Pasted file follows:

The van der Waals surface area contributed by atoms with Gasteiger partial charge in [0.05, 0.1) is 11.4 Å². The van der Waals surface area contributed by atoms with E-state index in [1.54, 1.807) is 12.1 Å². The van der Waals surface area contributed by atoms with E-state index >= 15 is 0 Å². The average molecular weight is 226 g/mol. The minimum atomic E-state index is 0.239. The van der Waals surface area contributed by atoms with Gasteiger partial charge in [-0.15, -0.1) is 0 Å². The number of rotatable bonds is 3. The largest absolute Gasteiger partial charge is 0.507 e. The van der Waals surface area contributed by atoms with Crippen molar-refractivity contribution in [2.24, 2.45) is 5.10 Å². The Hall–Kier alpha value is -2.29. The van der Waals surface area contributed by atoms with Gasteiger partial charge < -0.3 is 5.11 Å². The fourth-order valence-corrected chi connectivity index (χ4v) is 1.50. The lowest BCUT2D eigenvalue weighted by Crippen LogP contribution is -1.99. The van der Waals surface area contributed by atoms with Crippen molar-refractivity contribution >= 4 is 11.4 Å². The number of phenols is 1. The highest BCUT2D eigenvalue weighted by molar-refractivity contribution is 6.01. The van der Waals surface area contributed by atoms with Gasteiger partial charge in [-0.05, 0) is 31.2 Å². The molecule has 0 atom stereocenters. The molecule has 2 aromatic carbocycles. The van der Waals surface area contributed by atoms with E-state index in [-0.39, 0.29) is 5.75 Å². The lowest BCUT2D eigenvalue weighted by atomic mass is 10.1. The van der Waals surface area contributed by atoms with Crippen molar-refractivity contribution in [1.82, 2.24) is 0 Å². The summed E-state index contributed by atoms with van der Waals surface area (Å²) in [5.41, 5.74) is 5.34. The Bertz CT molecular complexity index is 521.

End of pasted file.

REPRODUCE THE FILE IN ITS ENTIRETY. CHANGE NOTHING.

The van der Waals surface area contributed by atoms with Gasteiger partial charge in [0.05, 0.1) is 11.4 Å². The van der Waals surface area contributed by atoms with E-state index in [1.54, 1.807) is 12.1 Å². The van der Waals surface area contributed by atoms with E-state index >= 15 is 0 Å². The average molecular weight is 226 g/mol. The minimum atomic E-state index is 0.239. The van der Waals surface area contributed by atoms with Gasteiger partial charge in [-0.15, -0.1) is 0 Å². The number of rotatable bonds is 3. The largest absolute Gasteiger partial charge is 0.507 e. The van der Waals surface area contributed by atoms with Crippen molar-refractivity contribution in [2.24, 2.45) is 5.10 Å². The Hall–Kier alpha value is -2.29. The van der Waals surface area contributed by atoms with Gasteiger partial charge < -0.3 is 5.11 Å². The fourth-order valence-corrected chi connectivity index (χ4v) is 1.50. The lowest BCUT2D eigenvalue weighted by Crippen LogP contribution is -1.99. The van der Waals surface area contributed by atoms with Crippen molar-refractivity contribution >= 4 is 11.4 Å². The number of phenols is 1. The highest BCUT2D eigenvalue weighted by molar-refractivity contribution is 6.01. The van der Waals surface area contributed by atoms with Gasteiger partial charge in [-0.05, 0) is 31.2 Å². The molecule has 0 atom stereocenters. The molecule has 2 aromatic carbocycles. The van der Waals surface area contributed by atoms with E-state index in [-0.39, 0.29) is 5.75 Å². The lowest BCUT2D eigenvalue weighted by atomic mass is 10.1. The van der Waals surface area contributed by atoms with Crippen molar-refractivity contribution in [1.82, 2.24) is 0 Å². The summed E-state index contributed by atoms with van der Waals surface area (Å²) in [5.41, 5.74) is 5.34. The Bertz CT molecular complexity index is 521.